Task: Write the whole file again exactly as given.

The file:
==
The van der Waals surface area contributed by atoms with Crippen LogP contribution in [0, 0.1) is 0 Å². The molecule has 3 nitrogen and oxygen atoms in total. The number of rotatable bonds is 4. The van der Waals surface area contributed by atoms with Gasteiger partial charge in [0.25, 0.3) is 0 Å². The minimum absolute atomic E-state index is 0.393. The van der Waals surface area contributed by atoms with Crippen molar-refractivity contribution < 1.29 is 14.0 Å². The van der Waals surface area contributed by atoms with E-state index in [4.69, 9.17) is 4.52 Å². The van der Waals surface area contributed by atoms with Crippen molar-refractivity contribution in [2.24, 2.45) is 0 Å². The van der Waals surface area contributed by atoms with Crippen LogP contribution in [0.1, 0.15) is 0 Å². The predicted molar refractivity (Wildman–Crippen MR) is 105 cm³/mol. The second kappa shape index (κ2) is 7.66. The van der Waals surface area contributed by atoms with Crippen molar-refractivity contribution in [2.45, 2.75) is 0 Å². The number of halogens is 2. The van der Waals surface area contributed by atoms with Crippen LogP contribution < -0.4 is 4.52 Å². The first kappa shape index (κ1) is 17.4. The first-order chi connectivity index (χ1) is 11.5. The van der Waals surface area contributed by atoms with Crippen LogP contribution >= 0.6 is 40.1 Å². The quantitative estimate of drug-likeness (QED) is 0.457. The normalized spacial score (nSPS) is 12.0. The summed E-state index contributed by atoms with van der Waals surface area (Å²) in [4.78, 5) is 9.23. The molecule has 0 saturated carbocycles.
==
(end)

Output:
The van der Waals surface area contributed by atoms with Crippen LogP contribution in [0, 0.1) is 0 Å². The molecule has 3 nitrogen and oxygen atoms in total. The number of rotatable bonds is 4. The van der Waals surface area contributed by atoms with Gasteiger partial charge in [0.25, 0.3) is 0 Å². The minimum absolute atomic E-state index is 0.393. The van der Waals surface area contributed by atoms with Crippen molar-refractivity contribution < 1.29 is 14.0 Å². The van der Waals surface area contributed by atoms with E-state index in [4.69, 9.17) is 4.52 Å². The van der Waals surface area contributed by atoms with Crippen molar-refractivity contribution in [2.24, 2.45) is 0 Å². The van der Waals surface area contributed by atoms with Crippen LogP contribution in [0.1, 0.15) is 0 Å². The predicted molar refractivity (Wildman–Crippen MR) is 105 cm³/mol. The second kappa shape index (κ2) is 7.66. The van der Waals surface area contributed by atoms with Crippen molar-refractivity contribution in [2.45, 2.75) is 0 Å². The number of halogens is 2. The van der Waals surface area contributed by atoms with Crippen LogP contribution < -0.4 is 4.52 Å². The first kappa shape index (κ1) is 17.4. The first-order chi connectivity index (χ1) is 11.5. The van der Waals surface area contributed by atoms with Crippen LogP contribution >= 0.6 is 40.1 Å². The quantitative estimate of drug-likeness (QED) is 0.457. The normalized spacial score (nSPS) is 12.0. The summed E-state index contributed by atoms with van der Waals surface area (Å²) in [4.78, 5) is 9.23. The molecule has 0 saturated carbocycles.